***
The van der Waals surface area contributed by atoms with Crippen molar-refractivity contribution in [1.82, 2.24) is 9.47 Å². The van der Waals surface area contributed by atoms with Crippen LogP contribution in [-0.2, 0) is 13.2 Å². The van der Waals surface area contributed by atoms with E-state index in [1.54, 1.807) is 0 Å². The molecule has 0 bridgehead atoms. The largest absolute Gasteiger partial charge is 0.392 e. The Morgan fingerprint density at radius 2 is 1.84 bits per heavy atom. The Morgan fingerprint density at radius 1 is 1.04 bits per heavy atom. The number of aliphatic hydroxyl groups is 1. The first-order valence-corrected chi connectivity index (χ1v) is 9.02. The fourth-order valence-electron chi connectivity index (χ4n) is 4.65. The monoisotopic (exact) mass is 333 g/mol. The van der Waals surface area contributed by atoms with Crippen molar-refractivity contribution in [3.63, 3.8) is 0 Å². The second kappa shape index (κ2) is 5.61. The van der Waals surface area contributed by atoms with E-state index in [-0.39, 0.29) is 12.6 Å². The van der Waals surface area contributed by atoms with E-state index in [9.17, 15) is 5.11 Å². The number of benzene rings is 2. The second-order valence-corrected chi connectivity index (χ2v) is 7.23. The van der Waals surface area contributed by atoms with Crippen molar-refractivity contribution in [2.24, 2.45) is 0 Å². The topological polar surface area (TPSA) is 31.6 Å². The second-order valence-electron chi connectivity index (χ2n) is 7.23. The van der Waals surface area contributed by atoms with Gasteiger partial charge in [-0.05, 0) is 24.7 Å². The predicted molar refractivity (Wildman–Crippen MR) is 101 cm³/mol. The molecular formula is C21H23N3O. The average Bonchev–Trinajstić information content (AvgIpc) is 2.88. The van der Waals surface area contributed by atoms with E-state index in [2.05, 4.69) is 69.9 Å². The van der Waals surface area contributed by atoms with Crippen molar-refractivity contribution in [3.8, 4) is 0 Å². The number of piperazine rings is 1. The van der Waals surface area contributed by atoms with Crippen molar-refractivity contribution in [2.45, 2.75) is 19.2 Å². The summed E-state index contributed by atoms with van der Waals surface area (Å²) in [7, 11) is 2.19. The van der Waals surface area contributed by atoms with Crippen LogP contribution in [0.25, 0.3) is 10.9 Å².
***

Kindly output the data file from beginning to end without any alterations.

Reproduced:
The van der Waals surface area contributed by atoms with Crippen molar-refractivity contribution in [1.82, 2.24) is 9.47 Å². The van der Waals surface area contributed by atoms with Crippen LogP contribution in [-0.2, 0) is 13.2 Å². The van der Waals surface area contributed by atoms with E-state index in [1.54, 1.807) is 0 Å². The molecule has 0 bridgehead atoms. The largest absolute Gasteiger partial charge is 0.392 e. The Morgan fingerprint density at radius 2 is 1.84 bits per heavy atom. The Morgan fingerprint density at radius 1 is 1.04 bits per heavy atom. The number of aliphatic hydroxyl groups is 1. The first-order valence-corrected chi connectivity index (χ1v) is 9.02. The fourth-order valence-electron chi connectivity index (χ4n) is 4.65. The monoisotopic (exact) mass is 333 g/mol. The van der Waals surface area contributed by atoms with Crippen molar-refractivity contribution in [3.63, 3.8) is 0 Å². The second kappa shape index (κ2) is 5.61. The van der Waals surface area contributed by atoms with E-state index in [-0.39, 0.29) is 12.6 Å². The van der Waals surface area contributed by atoms with E-state index in [9.17, 15) is 5.11 Å². The number of benzene rings is 2. The second-order valence-corrected chi connectivity index (χ2v) is 7.23. The van der Waals surface area contributed by atoms with Crippen molar-refractivity contribution in [2.24, 2.45) is 0 Å². The topological polar surface area (TPSA) is 31.6 Å². The second-order valence-electron chi connectivity index (χ2n) is 7.23. The van der Waals surface area contributed by atoms with Gasteiger partial charge in [-0.05, 0) is 24.7 Å². The predicted molar refractivity (Wildman–Crippen MR) is 101 cm³/mol. The molecular formula is C21H23N3O. The average Bonchev–Trinajstić information content (AvgIpc) is 2.88. The van der Waals surface area contributed by atoms with E-state index in [2.05, 4.69) is 69.9 Å². The van der Waals surface area contributed by atoms with Crippen molar-refractivity contribution in [3.8, 4) is 0 Å². The number of piperazine rings is 1. The van der Waals surface area contributed by atoms with Crippen molar-refractivity contribution in [2.45, 2.75) is 19.2 Å². The summed E-state index contributed by atoms with van der Waals surface area (Å²) in [7, 11) is 2.19. The van der Waals surface area contributed by atoms with Crippen LogP contribution in [0.25, 0.3) is 10.9 Å².